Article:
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People v. Silver

October 2, 2007

THE PEOPLE OF THE STATE OF ILLINOIS, PLAINTIFF-APPELLEE,
v.
PAUL SILVER, DEFENDANT-APPELLANT.



Appeal from the Circuit Court of Lake County. No. 03-CF-2860. Honorable James K. Booras, Judge, Presiding.

The opinion of the court was delivered by: Presiding Justice Grometer

Paul Silver appeals the denial of his motion to dismiss indictments charging him with possession of child pornography (720 ILCS 5/11--20.1(a)(6) (West 2002)). He argues that he was denied his constitutional right to a speedy trial (U.S. Const., amends. VI, XIV; Ill. Const. 1970, art. I, §8) when there was a delay of nearly three years between the indictments and his arrest, he was unaware of the indictments, and law enforcement knew of his location during that time but made no effort to arrest him. We agree that under the circumstances of his case, Silver was denied his right to a speedy trial. Accordingly, we reverse.

I. BACKGROUND

In May 2003, Silver's employment in Illinois was terminated after his employer found pornographic material on his work computer. Shortly after, Silver moved to California. On August 6, 2003, Silver was charged by grand jury indictment with six counts of possession of child pornography. An arrest warrant was issued that same day, but it was not served until May 12, 2006, when Silver voluntarily surrendered himself to authorities.

On June 8, 2006, Silver moved to dismiss the charges on federal and state constitutional speedy-trial grounds. Silver alleged that he moved to California in May 2003, had his mail forwarded, surrendered his Illinois driver's license, and obtained a California driver's license. He purchased a home in California and held bank accounts there. He learned of the indictments in 2006 when he sought new employment and the existence of the arrest warrant was revealed in a criminal background check. He then returned to Illinois and surrendered himself to authorities. Silver alleged that the officers investigating the case knew that he had moved to California, yet they failed to attempt to locate him there. He also alleged that a Lake County prosecutor had advised the officers to enter the case information into a computer database, but not to seek extradition. Finally, Silver alleged that there had been mass layoffs at his previous place of employment, making witnesses difficult to find, and that one potential witness had moved to Australia.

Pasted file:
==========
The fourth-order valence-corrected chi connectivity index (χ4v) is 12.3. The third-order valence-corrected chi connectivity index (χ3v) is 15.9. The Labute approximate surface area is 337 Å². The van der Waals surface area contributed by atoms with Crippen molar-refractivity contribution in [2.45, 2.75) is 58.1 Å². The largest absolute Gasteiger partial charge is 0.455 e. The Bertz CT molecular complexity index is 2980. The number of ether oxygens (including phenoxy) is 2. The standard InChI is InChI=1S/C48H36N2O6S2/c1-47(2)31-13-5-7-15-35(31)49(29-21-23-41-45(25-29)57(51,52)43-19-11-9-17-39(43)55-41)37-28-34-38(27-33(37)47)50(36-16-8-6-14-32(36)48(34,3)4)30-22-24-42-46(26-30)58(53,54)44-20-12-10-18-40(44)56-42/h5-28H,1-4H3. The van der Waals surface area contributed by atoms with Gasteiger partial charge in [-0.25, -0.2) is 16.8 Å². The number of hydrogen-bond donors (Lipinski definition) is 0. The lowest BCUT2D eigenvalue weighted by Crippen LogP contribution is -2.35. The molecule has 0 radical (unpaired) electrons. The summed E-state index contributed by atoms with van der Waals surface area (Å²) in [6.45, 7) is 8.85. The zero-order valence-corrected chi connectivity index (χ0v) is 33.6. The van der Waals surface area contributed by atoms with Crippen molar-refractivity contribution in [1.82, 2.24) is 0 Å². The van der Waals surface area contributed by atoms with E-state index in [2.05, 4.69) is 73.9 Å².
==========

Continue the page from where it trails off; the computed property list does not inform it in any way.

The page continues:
In support of the motion, Silver provided a police report confirming that the investigating officers obtained his California address in August 2003. He also provided envelopes showing that his mail was forwarded and that some mail was returned to sender displaying his new address. Silver provided verification that he obtained a California driver's license in 2003. The State stipulated to the exhibits and did not deny the remaining allegations.

At the hearing on the matter, Silver argued that the lack of diligence in bringing him before the court was presumptively prejudicial and required that the charges be dismissed. The State did not offer evidence to dispute Silver's allegations about the availability of witnesses or otherwise seek to show a lack of prejudice to Silver's defense. Instead, the State argued that prejudice could not be presumed and that Silver was required to demonstrate actual prejudice from the delay.